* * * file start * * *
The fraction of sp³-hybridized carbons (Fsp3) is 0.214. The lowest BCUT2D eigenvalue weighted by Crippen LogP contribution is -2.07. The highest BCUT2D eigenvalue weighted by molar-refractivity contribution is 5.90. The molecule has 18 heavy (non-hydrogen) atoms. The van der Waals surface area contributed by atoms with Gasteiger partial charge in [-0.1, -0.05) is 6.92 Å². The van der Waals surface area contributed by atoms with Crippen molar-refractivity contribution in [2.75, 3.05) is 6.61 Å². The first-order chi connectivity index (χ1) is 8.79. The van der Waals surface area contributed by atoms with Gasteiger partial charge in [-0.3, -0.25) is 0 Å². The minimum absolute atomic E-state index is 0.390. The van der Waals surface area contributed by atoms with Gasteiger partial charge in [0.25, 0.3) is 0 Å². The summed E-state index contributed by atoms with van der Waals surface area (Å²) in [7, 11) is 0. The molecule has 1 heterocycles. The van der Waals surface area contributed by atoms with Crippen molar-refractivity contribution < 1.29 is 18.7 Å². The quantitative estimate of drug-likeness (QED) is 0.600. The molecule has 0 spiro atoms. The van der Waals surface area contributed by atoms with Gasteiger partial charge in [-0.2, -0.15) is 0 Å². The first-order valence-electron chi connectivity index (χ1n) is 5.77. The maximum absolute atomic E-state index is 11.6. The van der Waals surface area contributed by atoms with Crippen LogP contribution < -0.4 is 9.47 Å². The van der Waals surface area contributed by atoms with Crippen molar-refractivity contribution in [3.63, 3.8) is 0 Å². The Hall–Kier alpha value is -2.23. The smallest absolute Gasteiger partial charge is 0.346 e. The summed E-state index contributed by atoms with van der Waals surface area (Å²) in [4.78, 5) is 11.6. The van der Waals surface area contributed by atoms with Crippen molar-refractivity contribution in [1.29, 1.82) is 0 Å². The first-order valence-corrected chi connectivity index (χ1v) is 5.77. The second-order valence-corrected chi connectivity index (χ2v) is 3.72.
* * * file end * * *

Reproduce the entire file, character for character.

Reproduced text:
The fraction of sp³-hybridized carbons (Fsp3) is 0.214. The lowest BCUT2D eigenvalue weighted by Crippen LogP contribution is -2.07. The highest BCUT2D eigenvalue weighted by molar-refractivity contribution is 5.90. The molecule has 18 heavy (non-hydrogen) atoms. The van der Waals surface area contributed by atoms with Gasteiger partial charge in [-0.1, -0.05) is 6.92 Å². The van der Waals surface area contributed by atoms with Crippen molar-refractivity contribution in [2.75, 3.05) is 6.61 Å². The first-order chi connectivity index (χ1) is 8.79. The van der Waals surface area contributed by atoms with Gasteiger partial charge in [-0.3, -0.25) is 0 Å². The minimum absolute atomic E-state index is 0.390. The van der Waals surface area contributed by atoms with Gasteiger partial charge in [0.25, 0.3) is 0 Å². The summed E-state index contributed by atoms with van der Waals surface area (Å²) in [7, 11) is 0. The molecule has 1 heterocycles. The van der Waals surface area contributed by atoms with Crippen molar-refractivity contribution < 1.29 is 18.7 Å². The quantitative estimate of drug-likeness (QED) is 0.600. The molecule has 0 spiro atoms. The van der Waals surface area contributed by atoms with Gasteiger partial charge in [-0.2, -0.15) is 0 Å². The first-order valence-electron chi connectivity index (χ1n) is 5.77. The maximum absolute atomic E-state index is 11.6. The van der Waals surface area contributed by atoms with Crippen LogP contribution < -0.4 is 9.47 Å². The van der Waals surface area contributed by atoms with Crippen molar-refractivity contribution in [3.63, 3.8) is 0 Å². The Hall–Kier alpha value is -2.23. The smallest absolute Gasteiger partial charge is 0.346 e. The summed E-state index contributed by atoms with van der Waals surface area (Å²) in [4.78, 5) is 11.6. The van der Waals surface area contributed by atoms with Crippen molar-refractivity contribution in [1.29, 1.82) is 0 Å². The first-order valence-corrected chi connectivity index (χ1v) is 5.77. The second-order valence-corrected chi connectivity index (χ2v) is 3.72.